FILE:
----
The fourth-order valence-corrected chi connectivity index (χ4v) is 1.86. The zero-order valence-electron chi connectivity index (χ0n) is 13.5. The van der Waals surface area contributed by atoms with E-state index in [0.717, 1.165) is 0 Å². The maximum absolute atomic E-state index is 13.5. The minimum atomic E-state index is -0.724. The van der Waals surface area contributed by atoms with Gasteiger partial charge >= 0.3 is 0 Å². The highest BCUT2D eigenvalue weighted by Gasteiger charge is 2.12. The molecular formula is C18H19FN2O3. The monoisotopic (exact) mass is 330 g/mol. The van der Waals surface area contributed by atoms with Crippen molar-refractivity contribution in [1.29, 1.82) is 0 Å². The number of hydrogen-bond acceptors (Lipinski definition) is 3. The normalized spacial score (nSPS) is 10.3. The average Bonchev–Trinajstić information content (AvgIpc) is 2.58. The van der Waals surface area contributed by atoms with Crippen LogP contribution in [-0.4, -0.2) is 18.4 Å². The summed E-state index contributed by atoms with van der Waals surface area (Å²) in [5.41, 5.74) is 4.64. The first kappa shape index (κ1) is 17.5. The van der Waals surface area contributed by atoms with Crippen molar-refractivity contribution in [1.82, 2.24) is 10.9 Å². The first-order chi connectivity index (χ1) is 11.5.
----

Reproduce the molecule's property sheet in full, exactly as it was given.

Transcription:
The fourth-order valence-corrected chi connectivity index (χ4v) is 1.86. The zero-order valence-electron chi connectivity index (χ0n) is 13.5. The van der Waals surface area contributed by atoms with E-state index in [0.717, 1.165) is 0 Å². The maximum absolute atomic E-state index is 13.5. The minimum atomic E-state index is -0.724. The van der Waals surface area contributed by atoms with Gasteiger partial charge >= 0.3 is 0 Å². The highest BCUT2D eigenvalue weighted by Gasteiger charge is 2.12. The molecular formula is C18H19FN2O3. The monoisotopic (exact) mass is 330 g/mol. The van der Waals surface area contributed by atoms with Crippen molar-refractivity contribution in [1.29, 1.82) is 0 Å². The number of hydrogen-bond acceptors (Lipinski definition) is 3. The normalized spacial score (nSPS) is 10.3. The average Bonchev–Trinajstić information content (AvgIpc) is 2.58. The van der Waals surface area contributed by atoms with Crippen LogP contribution in [-0.4, -0.2) is 18.4 Å². The summed E-state index contributed by atoms with van der Waals surface area (Å²) in [5.41, 5.74) is 4.64. The first kappa shape index (κ1) is 17.5. The van der Waals surface area contributed by atoms with Crippen molar-refractivity contribution in [1.82, 2.24) is 10.9 Å². The first-order chi connectivity index (χ1) is 11.5.